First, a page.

The dictionary defines an epitaph as "a brief poem or other writing in praise of a deceased person." It seems sometimes in the hustle and bustle of our daily lives that we simply overlook the living. We take them for granted; that they will always be around. But this life we share is but a vapor and one day we stand over an obituary and try to say all the nice things we wish we would have said more often when the person was still alive. I had a Pastor friend one time say that he prefers to give flowers to someone while they were still alive. Amen to that.
In the passing of Margaret Basset I have paused long enough to say something nice. Something appropriate. Something true. While I did not know Margaret extensively, I valued who she was and what she had to say at OpedNews.com. I would target her comments in article threads to cut through some of the banter and get down to the point. She always seemed to go a bit deeper than most were willing. For that she will be missed. I see others posting their condolences; their epitaphs if you will. Their brief poem of praise to a woman they must have admired deeply. The words are touching and the sentiment sweet. They ring true to those who knew Margaret Basset. But at the back of my soul is a nagging sense that while we should always remember people well, we should cherish them even more whilst they still are among us.
I know that may seem a rudimentary premise. But how much is this carried out in our daily lives? How often do we stop long enough to say a brief poem of praise for those in our lives that we care about? If you truly stopped long enough to consider some of these folks, what would you say? I suppose I would thank my mother for being a steady person no matter how unsteady I was in my life. For always being sacrificial of herself for the betterment of her children. For her sarcastic wit, which apparently is genetic. I suppose I would thank my pastor for being faithful to God and drawing me out of a life that was on a collision course. For being a friend before an authority figure. For being able to truly listen; a gift precious few cultivate anymore in an increasingly selfish society. I suppose for my brothers I would say thank you for seeing me through the most difficult portions of my life with little judgmentalism. To my sister a thank you for teaching me how to smile at the small stuff. To my brand new nephew a thank you for renewed hope in all that might still be good in this world. It has to be for him. To my friends, who God has orchestrated in my life exactly at the right times, just for being a friend. To know that they are valued; each and every one for who they are. To the person who I may have forgot, for being forgiving of my humanness.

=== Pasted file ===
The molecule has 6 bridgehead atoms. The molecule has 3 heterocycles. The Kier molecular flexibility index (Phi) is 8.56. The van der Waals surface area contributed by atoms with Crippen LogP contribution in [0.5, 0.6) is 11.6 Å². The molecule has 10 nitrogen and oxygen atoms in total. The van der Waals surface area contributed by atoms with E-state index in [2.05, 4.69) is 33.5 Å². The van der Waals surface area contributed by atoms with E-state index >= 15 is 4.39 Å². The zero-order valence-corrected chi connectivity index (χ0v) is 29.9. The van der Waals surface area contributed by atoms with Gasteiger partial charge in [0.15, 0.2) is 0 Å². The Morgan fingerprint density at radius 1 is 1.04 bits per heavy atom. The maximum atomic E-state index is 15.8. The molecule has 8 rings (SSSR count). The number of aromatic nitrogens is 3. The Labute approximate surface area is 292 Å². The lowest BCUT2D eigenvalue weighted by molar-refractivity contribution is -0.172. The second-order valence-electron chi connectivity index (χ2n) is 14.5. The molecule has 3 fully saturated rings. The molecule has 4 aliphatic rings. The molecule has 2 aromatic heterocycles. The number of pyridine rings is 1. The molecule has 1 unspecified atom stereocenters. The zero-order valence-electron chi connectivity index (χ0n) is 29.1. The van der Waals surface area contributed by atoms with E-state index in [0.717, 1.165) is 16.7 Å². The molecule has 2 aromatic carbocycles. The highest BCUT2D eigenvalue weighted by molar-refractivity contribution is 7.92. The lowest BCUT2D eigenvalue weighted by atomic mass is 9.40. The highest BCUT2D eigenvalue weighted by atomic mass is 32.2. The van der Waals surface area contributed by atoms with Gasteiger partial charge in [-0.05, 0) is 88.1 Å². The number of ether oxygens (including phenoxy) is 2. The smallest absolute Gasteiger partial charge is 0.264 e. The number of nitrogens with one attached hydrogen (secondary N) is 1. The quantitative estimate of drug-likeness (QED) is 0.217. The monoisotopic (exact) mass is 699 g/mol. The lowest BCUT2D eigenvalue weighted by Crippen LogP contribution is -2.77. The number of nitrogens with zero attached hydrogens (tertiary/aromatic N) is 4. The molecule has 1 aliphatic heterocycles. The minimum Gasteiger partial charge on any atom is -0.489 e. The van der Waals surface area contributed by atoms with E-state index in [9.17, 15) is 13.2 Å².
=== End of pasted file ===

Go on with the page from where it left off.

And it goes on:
And even on this website, of which I was around when it was a fledgling idea in the mind of a man I am proud to call friend. To Rob Kall who takes the time. We have no idea how much time he has to take to keep an operation like this running and independent. He took me in when I had no idea how to write a title for an article without completely confusing my readers. For eight years now he takes my calls. He takes my complaining. He takes my work and gives it a podium from which to speak. I have never taken it for granted in my heart but have not said it enough with my mouth. So to you Rob, consider this an epitaph for the living. Flowers for who you are, not who you were.
As we lay down our thoughts for Margaret Basset today, my prayer is that we think long enough on those who are still with us as well. That we pause long enough to speak the poem of praise we have for those who make up our lives, while they are still here. That an epitaph need not just be for those who have passed but also for those who make up who we are. Those who pour into our lives daily. Those who deserve to hear what they mean to us before it is carved on their tombstone.